Sacramental Moments… Sacramental Lives – An examination of the sacraments of communion and baptism and the Army’s historical response



By Major Deborah Flag – 

What is Sacramental?
In the Roman Catholic Tradition
Baptism, Confirmation, the Eucharist, Penance, Marriage, Ordination, Extreme Unction (Last Rites)

In the Protestant Tradition
Communion, Baptism


Every Sunday all around the world, communities of Christians gather to “celebrate their lived experience and call to heart their common story.” Their lived experience is the raw hope of a life of faith in spite of mystery and suffering, and their common story is the story of God’s redemptive work in Christ, the wonderful news that God is for us.

For many Christians, the centerpiece of this celebration is the Lord’s Supper–communion, or the Eucharist. In this shared ritual meal, ordinary bread and wine (or grape juice) become symbols which point beyond themselves to another, deeper reality–body and blood, sacrifice and salvation. Depending on the tradition, the elements of bread and wine either actually become what they point to, the body and blood of Christ, or they serve as a reminder of Christ’s presence among us, jogging the memory as the contrast of grain and grape surprises the tongue.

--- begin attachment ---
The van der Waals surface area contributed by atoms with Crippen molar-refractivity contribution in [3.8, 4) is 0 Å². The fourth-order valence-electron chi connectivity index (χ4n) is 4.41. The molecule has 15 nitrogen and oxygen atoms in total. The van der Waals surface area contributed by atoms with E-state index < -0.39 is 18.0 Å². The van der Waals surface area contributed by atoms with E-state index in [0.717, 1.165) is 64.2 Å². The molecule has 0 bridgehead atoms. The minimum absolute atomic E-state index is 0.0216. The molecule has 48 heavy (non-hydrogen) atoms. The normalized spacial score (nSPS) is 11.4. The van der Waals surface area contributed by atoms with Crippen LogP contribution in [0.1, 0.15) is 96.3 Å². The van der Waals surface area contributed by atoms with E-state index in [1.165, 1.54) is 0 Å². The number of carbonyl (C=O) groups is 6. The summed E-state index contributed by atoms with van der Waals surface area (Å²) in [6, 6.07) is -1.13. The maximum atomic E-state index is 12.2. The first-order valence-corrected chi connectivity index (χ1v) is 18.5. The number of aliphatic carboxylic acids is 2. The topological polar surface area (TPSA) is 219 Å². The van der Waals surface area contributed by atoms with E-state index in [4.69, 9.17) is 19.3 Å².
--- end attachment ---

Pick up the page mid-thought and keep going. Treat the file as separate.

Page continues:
For many Christian denominations, the conversion experience, entrance into the fellowship of faith and participation in the communal meal, is bound together in the mysteries of birth, death and resurrection, with water being the dominant symbol. Water, so elemental to our bodily existence takes center stage in the rite of baptism which constitutes a symbolic death to sin, rebirth into life in Christ, and resurrection into freedom. This ritual bathing is also given varying significance and performed in different ways depending upon the faith tradition.

The sacraments of the Eucharist and baptism have been called “the basic nucleus of the sacramental life of the church.” They were not, however, new inventions of the church. For the first followers of Jesus, water baptism was a ritual already at hand, well-known in the first-century world and a cornerstone of the religious life of the Jewish people. The communal meal, particularly a meal of bread and wine which looked forward to the coming of the Messiah, was also a common ritual among many Jewish groups in Jesus’ time. The early Christians appropriated these symbolic acts and through Christ and the Holy Spirit, gave them new meaning.